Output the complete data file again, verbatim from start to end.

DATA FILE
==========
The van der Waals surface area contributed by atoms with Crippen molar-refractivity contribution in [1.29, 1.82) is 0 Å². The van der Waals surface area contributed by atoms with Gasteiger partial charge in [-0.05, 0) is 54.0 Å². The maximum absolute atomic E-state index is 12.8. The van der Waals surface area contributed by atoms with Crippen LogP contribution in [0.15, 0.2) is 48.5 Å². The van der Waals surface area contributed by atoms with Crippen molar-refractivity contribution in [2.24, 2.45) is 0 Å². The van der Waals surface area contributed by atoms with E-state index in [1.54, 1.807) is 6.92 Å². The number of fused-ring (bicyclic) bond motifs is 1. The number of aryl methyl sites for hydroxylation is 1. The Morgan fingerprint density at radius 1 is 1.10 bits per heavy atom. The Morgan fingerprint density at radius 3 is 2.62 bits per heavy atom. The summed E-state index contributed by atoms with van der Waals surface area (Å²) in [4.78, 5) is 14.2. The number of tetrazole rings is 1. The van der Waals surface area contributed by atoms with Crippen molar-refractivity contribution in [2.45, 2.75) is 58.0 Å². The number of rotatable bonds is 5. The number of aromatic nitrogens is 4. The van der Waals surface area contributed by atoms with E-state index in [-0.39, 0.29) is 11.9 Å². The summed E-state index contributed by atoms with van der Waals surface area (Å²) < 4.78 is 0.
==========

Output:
The van der Waals surface area contributed by atoms with Crippen molar-refractivity contribution in [1.29, 1.82) is 0 Å². The van der Waals surface area contributed by atoms with Gasteiger partial charge in [-0.05, 0) is 54.0 Å². The maximum absolute atomic E-state index is 12.8. The van der Waals surface area contributed by atoms with Crippen LogP contribution in [0.15, 0.2) is 48.5 Å². The van der Waals surface area contributed by atoms with Crippen molar-refractivity contribution in [2.24, 2.45) is 0 Å². The van der Waals surface area contributed by atoms with E-state index in [1.54, 1.807) is 6.92 Å². The number of fused-ring (bicyclic) bond motifs is 1. The number of aryl methyl sites for hydroxylation is 1. The Morgan fingerprint density at radius 1 is 1.10 bits per heavy atom. The Morgan fingerprint density at radius 3 is 2.62 bits per heavy atom. The summed E-state index contributed by atoms with van der Waals surface area (Å²) in [4.78, 5) is 14.2. The number of tetrazole rings is 1. The van der Waals surface area contributed by atoms with Crippen molar-refractivity contribution in [2.45, 2.75) is 58.0 Å². The number of rotatable bonds is 5. The number of aromatic nitrogens is 4. The van der Waals surface area contributed by atoms with E-state index in [-0.39, 0.29) is 11.9 Å². The summed E-state index contributed by atoms with van der Waals surface area (Å²) < 4.78 is 0.